Nadal’s forehand is a weapon that continues to amaze. It has it all – speed, spin, placement, weight. We know it well – still, it surprises. Down the line to an open court, flicking winners out of nowhere or punishing susceptible backhands, his forehand is a jab, an uppercut and a knockout punch like no other. Plus, his backhand is a laser. He’s the bull, but his uncanny anticipation is cat-like. He pounces, he sticks his volleys. And his don’t-tread-on-me defense withers foes. But it is this man’s fury and unblinking intent that is his essence.

Perhaps it brings to mind Lleyton Hewitt, but without the “C’mons.” Perhaps you envision Jimmy Connors, but with imposing topspin. Federer said it best: there’s only one Rafa.

Rafa is a gentleman – his humility is touching. Sometimes his expression is dreamy. But there’s one thing that defines this man – will. Standing in triumph on Court Philippe Chatrier after yet another mind-boggling triumph, his back was coated with his beloved clay, his hands lifted to the Parisian heavens, here was one of the great sporting warriors of all time.

When it comes to fierce desire combined with sublime skill, Rafa is in the same conversation with Michael Jordan, Bill Russell, Tiger Woods, Ty Cobb, Pete Rose and Wayne Gretsky. But why?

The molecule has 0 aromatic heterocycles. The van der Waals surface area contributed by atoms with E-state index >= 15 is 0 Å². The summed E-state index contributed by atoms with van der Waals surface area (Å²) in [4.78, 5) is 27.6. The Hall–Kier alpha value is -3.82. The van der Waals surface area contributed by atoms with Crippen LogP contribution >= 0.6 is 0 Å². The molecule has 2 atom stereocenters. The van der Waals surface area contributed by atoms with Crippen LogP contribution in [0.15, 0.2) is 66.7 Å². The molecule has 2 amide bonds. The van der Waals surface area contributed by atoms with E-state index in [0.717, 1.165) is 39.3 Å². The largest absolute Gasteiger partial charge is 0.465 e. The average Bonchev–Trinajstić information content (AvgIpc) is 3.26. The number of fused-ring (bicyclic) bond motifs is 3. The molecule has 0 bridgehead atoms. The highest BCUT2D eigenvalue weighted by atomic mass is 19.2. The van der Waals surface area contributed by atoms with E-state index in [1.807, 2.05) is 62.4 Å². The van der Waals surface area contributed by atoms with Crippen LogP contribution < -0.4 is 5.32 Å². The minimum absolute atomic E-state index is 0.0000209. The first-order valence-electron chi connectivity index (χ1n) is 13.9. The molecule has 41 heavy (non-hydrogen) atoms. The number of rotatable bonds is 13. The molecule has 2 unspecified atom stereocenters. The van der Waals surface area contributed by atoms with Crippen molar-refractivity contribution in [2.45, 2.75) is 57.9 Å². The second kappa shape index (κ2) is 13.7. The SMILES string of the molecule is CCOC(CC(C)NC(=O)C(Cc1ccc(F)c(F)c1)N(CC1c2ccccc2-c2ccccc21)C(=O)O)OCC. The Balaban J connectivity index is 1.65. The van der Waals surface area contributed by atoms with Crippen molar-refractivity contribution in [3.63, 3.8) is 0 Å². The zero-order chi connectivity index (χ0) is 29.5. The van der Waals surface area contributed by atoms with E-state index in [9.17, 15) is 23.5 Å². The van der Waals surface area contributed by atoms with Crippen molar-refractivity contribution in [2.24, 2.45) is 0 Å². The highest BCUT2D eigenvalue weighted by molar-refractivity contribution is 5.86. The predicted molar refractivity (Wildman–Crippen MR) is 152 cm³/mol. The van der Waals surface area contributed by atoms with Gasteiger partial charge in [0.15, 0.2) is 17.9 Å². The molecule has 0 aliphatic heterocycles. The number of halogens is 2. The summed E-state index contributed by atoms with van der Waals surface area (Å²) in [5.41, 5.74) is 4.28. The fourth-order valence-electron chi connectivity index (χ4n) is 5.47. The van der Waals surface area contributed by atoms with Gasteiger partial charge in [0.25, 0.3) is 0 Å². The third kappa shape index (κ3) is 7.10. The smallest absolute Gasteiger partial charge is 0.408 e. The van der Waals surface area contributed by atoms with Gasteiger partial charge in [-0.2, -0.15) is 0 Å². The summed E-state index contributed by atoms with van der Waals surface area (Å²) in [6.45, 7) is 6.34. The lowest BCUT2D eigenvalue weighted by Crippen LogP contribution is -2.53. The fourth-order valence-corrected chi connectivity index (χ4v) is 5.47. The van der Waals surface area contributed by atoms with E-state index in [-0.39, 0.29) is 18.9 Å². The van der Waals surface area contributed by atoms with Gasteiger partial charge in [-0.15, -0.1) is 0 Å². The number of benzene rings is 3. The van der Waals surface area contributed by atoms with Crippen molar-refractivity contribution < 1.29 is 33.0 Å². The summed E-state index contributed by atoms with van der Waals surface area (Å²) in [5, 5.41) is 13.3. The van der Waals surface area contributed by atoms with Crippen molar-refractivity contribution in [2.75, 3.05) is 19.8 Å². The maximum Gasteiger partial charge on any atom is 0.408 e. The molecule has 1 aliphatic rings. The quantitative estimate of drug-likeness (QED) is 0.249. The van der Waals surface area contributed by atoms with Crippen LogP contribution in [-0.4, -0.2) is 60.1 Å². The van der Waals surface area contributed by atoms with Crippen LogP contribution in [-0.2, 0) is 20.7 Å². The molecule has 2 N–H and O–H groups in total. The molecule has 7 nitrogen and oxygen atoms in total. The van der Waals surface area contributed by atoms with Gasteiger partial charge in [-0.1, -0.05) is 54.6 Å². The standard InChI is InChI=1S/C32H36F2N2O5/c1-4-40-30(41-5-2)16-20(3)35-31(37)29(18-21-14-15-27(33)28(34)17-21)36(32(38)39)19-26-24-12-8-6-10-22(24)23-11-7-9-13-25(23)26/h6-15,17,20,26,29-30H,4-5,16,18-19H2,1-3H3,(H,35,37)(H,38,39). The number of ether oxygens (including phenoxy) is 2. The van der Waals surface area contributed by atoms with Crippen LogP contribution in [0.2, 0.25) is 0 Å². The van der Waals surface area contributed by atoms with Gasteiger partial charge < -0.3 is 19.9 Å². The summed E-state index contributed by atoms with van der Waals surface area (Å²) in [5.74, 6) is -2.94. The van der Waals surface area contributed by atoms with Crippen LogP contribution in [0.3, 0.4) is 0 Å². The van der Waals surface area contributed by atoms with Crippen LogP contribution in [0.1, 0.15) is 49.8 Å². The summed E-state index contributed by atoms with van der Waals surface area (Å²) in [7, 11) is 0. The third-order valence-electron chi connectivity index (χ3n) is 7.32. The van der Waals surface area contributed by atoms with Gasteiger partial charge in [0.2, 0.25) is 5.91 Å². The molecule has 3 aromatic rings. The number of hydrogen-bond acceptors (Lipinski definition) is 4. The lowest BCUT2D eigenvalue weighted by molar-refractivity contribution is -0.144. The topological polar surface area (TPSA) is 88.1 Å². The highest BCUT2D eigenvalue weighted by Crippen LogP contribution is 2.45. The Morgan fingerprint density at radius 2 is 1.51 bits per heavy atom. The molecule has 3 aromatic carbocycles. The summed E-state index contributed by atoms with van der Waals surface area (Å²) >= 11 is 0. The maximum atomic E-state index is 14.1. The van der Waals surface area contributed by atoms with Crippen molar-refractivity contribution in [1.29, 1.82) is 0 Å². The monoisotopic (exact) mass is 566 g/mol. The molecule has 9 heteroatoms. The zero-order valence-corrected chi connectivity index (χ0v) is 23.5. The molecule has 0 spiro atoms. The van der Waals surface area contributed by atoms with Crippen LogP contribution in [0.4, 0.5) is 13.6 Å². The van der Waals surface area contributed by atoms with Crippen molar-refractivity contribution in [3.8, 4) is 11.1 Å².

His Uncle Toni explained, “Rafa used to worked like this when he was young: every practice was like a final. [He] cannot understand life without this commitment…[It] is the most important thing in life…The effect is important. When you see someone who wants to hit every ball hard, then the opponents know. His father would tell him, ‘You have not to go for this ball because you cannot arrive,’ and I said, ‘No, no, no – it is better to go.’”

When IT asked Toni where all that will came from, he reflected: “I don’t know. [It] is natural, because the inspiration has to be in the work. It’s the same for a painter, a sportsman, a journalist – for everyone.”

Despite missing 15 Slams due to injuries, Rafa has won 18 majors, and, for the first time in his career, he’s just two behind Roger. Uncle Toni said Rafa can win Wimbledon. After all, “Inspiration is a wonder.” But Rafa insists it’s not on his mind, “You can’t be frustrated…because the neighbor has a bigger house or a bigger TV or better garden. That’s not the way that I see life.”

What observers saw today was an athletic genius who again touched our imagination. Joel Drucker wrote: “As they surely will, space invaders will arrive on Earth to claim our planet. But first, their designated tennis player must try and beat Nadal at Roland Garros. If the invader wins, I will board the ship.”

Mary Carillo asked the question that all of the ATP may have been considering: “Is Rafa going to have to retire before someone else wins this?”

And then there’s Johnny Mathis. The songster once crooned, “I’ll love you ’til the poets run out of rhyme – until the twelfth of never, and that’s a long, long time.” Today, fans left the Bois de Boulogne thinking the King of Clay could reign until the twelfth of forever – and that’s a long, long time.

Also reporting: Douglas Hochmuth